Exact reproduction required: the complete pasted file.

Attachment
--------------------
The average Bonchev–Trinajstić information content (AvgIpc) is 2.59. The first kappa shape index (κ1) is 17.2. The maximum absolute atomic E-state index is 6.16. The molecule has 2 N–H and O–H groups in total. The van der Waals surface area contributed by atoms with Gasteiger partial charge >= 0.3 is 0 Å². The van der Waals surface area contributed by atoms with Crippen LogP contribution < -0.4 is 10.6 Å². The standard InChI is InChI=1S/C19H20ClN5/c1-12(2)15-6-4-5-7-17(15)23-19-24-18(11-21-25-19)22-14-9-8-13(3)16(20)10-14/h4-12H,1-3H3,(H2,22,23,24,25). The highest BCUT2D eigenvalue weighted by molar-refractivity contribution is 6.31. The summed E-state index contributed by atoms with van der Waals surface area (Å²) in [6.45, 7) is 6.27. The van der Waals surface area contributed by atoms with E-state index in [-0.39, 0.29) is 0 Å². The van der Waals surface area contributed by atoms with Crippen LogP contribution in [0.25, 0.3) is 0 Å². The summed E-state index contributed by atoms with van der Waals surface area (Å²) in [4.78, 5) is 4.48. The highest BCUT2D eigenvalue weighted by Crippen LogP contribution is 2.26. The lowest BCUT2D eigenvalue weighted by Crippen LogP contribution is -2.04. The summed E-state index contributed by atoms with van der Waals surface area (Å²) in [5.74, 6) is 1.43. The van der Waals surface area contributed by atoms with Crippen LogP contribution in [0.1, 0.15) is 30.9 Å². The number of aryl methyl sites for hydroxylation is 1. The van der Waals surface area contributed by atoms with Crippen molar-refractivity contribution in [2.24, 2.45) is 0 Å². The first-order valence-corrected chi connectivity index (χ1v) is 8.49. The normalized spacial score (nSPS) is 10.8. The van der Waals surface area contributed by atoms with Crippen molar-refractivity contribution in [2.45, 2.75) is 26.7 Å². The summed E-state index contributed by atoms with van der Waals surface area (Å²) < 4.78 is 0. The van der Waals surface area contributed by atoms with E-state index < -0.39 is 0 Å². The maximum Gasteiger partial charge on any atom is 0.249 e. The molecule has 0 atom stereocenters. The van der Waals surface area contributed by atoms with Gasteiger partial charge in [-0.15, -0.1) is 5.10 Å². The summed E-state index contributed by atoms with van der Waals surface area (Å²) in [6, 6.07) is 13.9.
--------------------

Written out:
The average Bonchev–Trinajstić information content (AvgIpc) is 2.59. The first kappa shape index (κ1) is 17.2. The maximum absolute atomic E-state index is 6.16. The molecule has 2 N–H and O–H groups in total. The van der Waals surface area contributed by atoms with Gasteiger partial charge >= 0.3 is 0 Å². The van der Waals surface area contributed by atoms with Crippen LogP contribution < -0.4 is 10.6 Å². The standard InChI is InChI=1S/C19H20ClN5/c1-12(2)15-6-4-5-7-17(15)23-19-24-18(11-21-25-19)22-14-9-8-13(3)16(20)10-14/h4-12H,1-3H3,(H2,22,23,24,25). The highest BCUT2D eigenvalue weighted by molar-refractivity contribution is 6.31. The summed E-state index contributed by atoms with van der Waals surface area (Å²) in [6.45, 7) is 6.27. The van der Waals surface area contributed by atoms with E-state index in [-0.39, 0.29) is 0 Å². The van der Waals surface area contributed by atoms with Crippen LogP contribution in [0.25, 0.3) is 0 Å². The summed E-state index contributed by atoms with van der Waals surface area (Å²) in [4.78, 5) is 4.48. The highest BCUT2D eigenvalue weighted by Crippen LogP contribution is 2.26. The lowest BCUT2D eigenvalue weighted by Crippen LogP contribution is -2.04. The summed E-state index contributed by atoms with van der Waals surface area (Å²) in [5.74, 6) is 1.43. The van der Waals surface area contributed by atoms with Crippen LogP contribution in [0.1, 0.15) is 30.9 Å². The number of aryl methyl sites for hydroxylation is 1. The van der Waals surface area contributed by atoms with Crippen molar-refractivity contribution in [2.24, 2.45) is 0 Å². The first-order valence-corrected chi connectivity index (χ1v) is 8.49. The normalized spacial score (nSPS) is 10.8. The van der Waals surface area contributed by atoms with Crippen molar-refractivity contribution in [2.45, 2.75) is 26.7 Å². The summed E-state index contributed by atoms with van der Waals surface area (Å²) < 4.78 is 0. The van der Waals surface area contributed by atoms with E-state index < -0.39 is 0 Å². The maximum Gasteiger partial charge on any atom is 0.249 e. The molecule has 0 atom stereocenters. The van der Waals surface area contributed by atoms with Gasteiger partial charge in [-0.15, -0.1) is 5.10 Å². The summed E-state index contributed by atoms with van der Waals surface area (Å²) in [6, 6.07) is 13.9.